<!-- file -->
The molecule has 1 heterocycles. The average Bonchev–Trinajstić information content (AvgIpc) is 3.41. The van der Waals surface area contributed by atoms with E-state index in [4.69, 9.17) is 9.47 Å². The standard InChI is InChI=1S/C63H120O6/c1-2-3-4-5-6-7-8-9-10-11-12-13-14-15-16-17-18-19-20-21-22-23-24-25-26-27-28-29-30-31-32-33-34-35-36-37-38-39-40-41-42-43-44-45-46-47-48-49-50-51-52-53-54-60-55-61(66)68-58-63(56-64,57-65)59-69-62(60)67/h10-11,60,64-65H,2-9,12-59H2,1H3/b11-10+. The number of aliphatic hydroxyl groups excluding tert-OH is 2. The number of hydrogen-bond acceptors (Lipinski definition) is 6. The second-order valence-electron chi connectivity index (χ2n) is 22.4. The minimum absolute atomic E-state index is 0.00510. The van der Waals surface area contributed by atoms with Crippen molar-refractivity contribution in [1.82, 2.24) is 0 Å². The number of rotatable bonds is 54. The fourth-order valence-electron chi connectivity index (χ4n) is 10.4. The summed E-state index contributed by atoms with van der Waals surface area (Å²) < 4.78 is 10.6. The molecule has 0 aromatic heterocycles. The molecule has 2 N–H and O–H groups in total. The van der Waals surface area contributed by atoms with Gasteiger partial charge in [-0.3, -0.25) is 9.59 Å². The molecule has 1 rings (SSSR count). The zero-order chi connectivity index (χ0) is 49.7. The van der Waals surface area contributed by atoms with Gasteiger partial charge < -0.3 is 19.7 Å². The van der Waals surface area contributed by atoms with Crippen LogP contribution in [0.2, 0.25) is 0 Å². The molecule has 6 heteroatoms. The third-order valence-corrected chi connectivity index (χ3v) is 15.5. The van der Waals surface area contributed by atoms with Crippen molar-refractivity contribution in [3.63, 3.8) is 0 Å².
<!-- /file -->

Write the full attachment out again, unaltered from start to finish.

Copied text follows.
The molecule has 1 heterocycles. The average Bonchev–Trinajstić information content (AvgIpc) is 3.41. The van der Waals surface area contributed by atoms with E-state index in [4.69, 9.17) is 9.47 Å². The standard InChI is InChI=1S/C63H120O6/c1-2-3-4-5-6-7-8-9-10-11-12-13-14-15-16-17-18-19-20-21-22-23-24-25-26-27-28-29-30-31-32-33-34-35-36-37-38-39-40-41-42-43-44-45-46-47-48-49-50-51-52-53-54-60-55-61(66)68-58-63(56-64,57-65)59-69-62(60)67/h10-11,60,64-65H,2-9,12-59H2,1H3/b11-10+. The number of aliphatic hydroxyl groups excluding tert-OH is 2. The number of hydrogen-bond acceptors (Lipinski definition) is 6. The second-order valence-electron chi connectivity index (χ2n) is 22.4. The minimum absolute atomic E-state index is 0.00510. The van der Waals surface area contributed by atoms with Crippen molar-refractivity contribution in [1.82, 2.24) is 0 Å². The number of rotatable bonds is 54. The fourth-order valence-electron chi connectivity index (χ4n) is 10.4. The summed E-state index contributed by atoms with van der Waals surface area (Å²) < 4.78 is 10.6. The molecule has 0 aromatic heterocycles. The molecule has 2 N–H and O–H groups in total. The van der Waals surface area contributed by atoms with Gasteiger partial charge in [-0.3, -0.25) is 9.59 Å². The molecule has 1 rings (SSSR count). The zero-order chi connectivity index (χ0) is 49.7. The van der Waals surface area contributed by atoms with Gasteiger partial charge < -0.3 is 19.7 Å². The van der Waals surface area contributed by atoms with Crippen LogP contribution in [0.2, 0.25) is 0 Å². The molecule has 6 heteroatoms. The third-order valence-corrected chi connectivity index (χ3v) is 15.5. The van der Waals surface area contributed by atoms with Crippen molar-refractivity contribution in [3.63, 3.8) is 0 Å².